John Hancock Preferred Income Fund II (HPF) is a closed-end fund focused on preferred shares and preferred convertible securities. The primary objective of the fund is a high level of income, followed by preservation of capital. The vehicle aims to invest at least 50% of the fund’s holdings in higher quality securities and currently has banks and utilities as its highest exposures. The fund has a fairly low Sharpe ratio of 0.41 (5-year measurement window) and a high standard deviation of 15.78. On a total return basis, the fund has a modest 3-year total return of 4.71% and a 5-year total return of 6.27%. The fund currently has a dividend yield of 7.66% and a 61% allocation to preferred securities, with the remainder invested in corporate bonds. HPF has very high sensitivity to credit spreads, having seen a decade of yields wipe out in the Covid market meltdown. After trading at a premium to NAV in 2021 due to investors clamoring for yield, the fund is finally trading flat to NAV, but on a downward price trend due to the fed contraction. With a high fee of 2.35%, the fund has tracked the benchmark in the preferred space for the past five years, namely Flaherty & Crumrine Preferred And Income Securities Fund Inc (FFC). With a modest return profile, high fees and cyclical behavior, the fund can only be bought if credit spreads widen substantially. We expect rising rates this year to continue to negatively affect HPF and expect stable total return performance. If you are a fund holder, we would cut the allocation in half, while a retail investor looking to allocate cash to the sector would do well to only buy after a further -7% drop in market price of the fund. We therefore rate it a Hold as it is.
The fund currently holds just over 60% of its holdings in preferred shares:
The current concentration of preferred shares is skewed towards banks and energy companies:
The top 10 holdings represent approximately 42% of the portfolio and over 70% of the preferred securities component. The manager is quite active with a portfolio turnover above 30% as reported by Morningstar:
The fund is overweight financials and utilities in its preferred share portfolio:
We can see from the recent SEC filing above the industry allocation that the vehicle is currently pursuing through its holdings.
On a 10-year basis, the fund doubled a notional investor’s initial investment but underperformed the standard fund in the space, namely Flaherty & Crumrine Preferred and Income Securities Fund Inc:
The very sharp drop during the Covid crisis, which led to the complete erasure of a decade of total returns, is also concerning.
The fund performed poorly during the early stages of the last Fed tightening cycle:
Premium/Rebate to NAV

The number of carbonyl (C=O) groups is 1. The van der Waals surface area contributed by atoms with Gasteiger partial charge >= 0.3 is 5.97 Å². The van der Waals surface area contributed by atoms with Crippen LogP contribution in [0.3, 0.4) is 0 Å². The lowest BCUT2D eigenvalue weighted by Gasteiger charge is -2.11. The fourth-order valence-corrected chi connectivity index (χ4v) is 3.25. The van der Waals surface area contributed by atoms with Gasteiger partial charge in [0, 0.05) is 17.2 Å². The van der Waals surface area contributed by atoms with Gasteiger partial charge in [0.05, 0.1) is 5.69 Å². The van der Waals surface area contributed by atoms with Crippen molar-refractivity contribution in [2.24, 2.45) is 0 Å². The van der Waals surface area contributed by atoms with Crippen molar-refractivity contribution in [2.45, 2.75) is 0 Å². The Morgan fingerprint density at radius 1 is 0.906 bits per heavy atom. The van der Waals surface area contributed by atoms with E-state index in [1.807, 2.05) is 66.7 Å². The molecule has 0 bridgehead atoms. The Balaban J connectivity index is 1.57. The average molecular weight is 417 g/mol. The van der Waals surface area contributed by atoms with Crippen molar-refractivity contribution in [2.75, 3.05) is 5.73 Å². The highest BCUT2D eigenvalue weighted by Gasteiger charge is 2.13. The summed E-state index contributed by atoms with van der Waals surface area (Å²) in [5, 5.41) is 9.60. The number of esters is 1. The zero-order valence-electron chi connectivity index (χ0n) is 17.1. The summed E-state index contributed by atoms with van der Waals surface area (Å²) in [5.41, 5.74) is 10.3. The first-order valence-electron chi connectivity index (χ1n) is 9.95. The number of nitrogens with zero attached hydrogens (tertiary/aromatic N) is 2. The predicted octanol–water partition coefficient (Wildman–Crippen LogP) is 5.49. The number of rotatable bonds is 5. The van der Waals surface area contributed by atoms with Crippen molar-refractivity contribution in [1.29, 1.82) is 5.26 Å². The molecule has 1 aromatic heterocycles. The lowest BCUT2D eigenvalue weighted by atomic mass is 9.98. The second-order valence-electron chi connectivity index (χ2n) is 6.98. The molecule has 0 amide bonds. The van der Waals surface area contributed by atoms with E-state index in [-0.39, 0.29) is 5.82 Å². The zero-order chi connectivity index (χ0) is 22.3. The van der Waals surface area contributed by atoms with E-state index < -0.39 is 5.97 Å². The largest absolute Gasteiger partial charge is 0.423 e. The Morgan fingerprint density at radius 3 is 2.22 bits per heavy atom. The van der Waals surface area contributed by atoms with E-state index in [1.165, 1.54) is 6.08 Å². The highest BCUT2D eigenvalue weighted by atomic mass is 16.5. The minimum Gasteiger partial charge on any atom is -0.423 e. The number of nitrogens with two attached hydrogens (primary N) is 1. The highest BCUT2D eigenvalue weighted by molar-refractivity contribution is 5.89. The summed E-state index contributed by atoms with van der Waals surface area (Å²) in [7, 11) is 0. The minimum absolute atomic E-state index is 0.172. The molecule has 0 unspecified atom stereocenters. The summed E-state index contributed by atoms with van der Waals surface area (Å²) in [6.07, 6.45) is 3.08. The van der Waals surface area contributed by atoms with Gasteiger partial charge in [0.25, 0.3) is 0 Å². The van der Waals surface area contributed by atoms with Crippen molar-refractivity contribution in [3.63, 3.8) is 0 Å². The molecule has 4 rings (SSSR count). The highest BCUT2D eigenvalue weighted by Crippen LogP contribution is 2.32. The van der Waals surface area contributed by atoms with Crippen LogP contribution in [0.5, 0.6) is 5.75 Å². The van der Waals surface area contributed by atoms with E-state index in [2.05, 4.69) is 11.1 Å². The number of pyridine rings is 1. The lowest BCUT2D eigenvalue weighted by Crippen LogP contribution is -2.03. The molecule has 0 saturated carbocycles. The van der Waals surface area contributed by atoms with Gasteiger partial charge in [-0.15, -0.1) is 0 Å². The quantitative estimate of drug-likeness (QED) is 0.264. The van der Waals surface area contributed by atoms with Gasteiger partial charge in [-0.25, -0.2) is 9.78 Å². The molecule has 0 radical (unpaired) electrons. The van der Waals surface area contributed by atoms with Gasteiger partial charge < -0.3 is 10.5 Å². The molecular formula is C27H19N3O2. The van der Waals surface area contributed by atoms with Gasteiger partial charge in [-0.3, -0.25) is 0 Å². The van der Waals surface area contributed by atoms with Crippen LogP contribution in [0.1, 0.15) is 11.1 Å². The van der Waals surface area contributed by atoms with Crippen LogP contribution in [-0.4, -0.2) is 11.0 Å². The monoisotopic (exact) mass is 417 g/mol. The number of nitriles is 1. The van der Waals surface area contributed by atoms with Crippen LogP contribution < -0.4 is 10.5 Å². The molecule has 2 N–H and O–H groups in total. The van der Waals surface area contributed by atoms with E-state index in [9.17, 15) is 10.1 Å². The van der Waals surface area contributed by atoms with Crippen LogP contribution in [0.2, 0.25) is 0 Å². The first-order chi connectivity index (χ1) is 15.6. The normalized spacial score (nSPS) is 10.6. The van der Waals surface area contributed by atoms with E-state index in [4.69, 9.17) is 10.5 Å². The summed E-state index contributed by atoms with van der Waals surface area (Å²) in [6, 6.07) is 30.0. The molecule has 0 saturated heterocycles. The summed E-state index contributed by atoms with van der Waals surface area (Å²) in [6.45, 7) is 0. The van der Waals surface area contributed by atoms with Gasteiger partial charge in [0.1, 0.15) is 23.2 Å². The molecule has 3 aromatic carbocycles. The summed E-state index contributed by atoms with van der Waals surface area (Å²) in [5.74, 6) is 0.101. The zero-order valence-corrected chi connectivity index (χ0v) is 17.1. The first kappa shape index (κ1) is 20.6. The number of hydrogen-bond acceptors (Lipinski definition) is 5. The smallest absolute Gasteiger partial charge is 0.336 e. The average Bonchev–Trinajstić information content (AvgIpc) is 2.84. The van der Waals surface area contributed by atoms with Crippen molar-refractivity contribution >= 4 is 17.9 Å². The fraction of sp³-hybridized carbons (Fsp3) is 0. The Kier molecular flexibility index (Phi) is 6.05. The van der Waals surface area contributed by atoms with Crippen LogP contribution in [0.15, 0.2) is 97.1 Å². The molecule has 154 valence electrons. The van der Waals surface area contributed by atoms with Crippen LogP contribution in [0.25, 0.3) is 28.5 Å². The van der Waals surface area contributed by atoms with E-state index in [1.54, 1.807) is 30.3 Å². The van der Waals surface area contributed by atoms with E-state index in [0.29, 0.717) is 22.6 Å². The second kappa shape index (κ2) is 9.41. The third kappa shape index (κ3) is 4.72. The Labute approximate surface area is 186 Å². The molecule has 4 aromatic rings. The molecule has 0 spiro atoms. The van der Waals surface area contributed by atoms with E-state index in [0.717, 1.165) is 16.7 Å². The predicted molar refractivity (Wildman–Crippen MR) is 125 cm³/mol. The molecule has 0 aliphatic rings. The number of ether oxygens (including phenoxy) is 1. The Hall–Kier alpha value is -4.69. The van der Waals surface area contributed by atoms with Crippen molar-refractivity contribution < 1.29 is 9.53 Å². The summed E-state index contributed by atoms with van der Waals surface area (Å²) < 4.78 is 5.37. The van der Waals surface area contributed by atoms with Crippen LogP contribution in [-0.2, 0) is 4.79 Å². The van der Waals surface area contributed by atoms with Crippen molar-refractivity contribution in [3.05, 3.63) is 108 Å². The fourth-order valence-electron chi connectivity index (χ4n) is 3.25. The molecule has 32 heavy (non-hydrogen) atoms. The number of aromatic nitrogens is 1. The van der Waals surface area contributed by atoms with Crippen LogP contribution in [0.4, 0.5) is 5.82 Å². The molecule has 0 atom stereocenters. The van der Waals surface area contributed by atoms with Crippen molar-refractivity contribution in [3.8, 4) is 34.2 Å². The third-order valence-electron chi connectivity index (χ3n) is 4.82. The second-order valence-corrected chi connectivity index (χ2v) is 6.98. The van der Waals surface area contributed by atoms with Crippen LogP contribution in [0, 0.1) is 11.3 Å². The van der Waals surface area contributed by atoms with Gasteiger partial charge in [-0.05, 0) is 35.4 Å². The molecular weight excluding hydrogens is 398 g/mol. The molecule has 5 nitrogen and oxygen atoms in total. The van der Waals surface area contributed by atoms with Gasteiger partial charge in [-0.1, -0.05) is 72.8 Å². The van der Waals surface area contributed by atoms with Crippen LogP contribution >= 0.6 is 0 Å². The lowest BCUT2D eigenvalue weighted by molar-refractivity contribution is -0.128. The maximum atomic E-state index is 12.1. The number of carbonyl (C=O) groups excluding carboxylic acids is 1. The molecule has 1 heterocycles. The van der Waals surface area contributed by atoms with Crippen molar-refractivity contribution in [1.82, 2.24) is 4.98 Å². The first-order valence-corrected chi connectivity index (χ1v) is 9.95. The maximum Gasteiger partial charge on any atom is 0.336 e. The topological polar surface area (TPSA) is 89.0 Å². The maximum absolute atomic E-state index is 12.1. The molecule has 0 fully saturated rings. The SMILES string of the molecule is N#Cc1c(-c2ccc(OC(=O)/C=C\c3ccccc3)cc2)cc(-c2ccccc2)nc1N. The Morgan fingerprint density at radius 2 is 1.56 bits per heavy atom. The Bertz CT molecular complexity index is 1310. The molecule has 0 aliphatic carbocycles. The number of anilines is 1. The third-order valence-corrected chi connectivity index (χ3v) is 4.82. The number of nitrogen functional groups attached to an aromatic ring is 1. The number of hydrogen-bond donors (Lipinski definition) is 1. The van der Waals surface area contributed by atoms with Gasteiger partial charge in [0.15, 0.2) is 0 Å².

The fund exhibits an annual net asset value drop of -0.8%, measured over the past decade:
An annual drop means the fund is not increasing net asset value but destroying long-term shareholder value. For this metric, we look for long-term NAV stability when analyzing buy-and-hold vehicles. Good managers tend to ensure that the net asset value is stable over a longer time horizon by trading the underlying instruments and managing distributions accordingly.
HPF traded at a discount to NAV during the last tightening cycle of 2013-2015:
In the chart above, the blue area indicates a premium to NAV while the green indicates a discount to NAV. In 2021, as investors clamored for yield, the fund traded at a significant premium to net asset value. This premium is now compressing as the Fed raises rates.
The fund tends to cover over 90% of its distributions from interest income:
While the past month has been characterized by a large return of capital (i.e. a drop in net asset value), in the longer term we can notice that investment income represents 95% of the distribution to shareholders. This aligns well with the historical decline in net asset value that we have seen over the past decade, which stands at -0.8% per year.
The fund is a good mix of preferred stocks and high yield bonds, but shows modest total returns for the level of risk taken. We’ve seen how the Covid pandemic wiped out a decade of total returns before the market rebounded, but that says a lot about the credit risk the fund faces given its 33% leverage. The fund has very high management fees for the returns it has produced and it does not compare well to the norm in the space, namely Flaherty & Crumrine Preferred and Income Securities Fund Inc. We expect that rising rates this year continue to negatively affect the HPF and forecast flat total return performance. We therefore rate it a Hold as it is.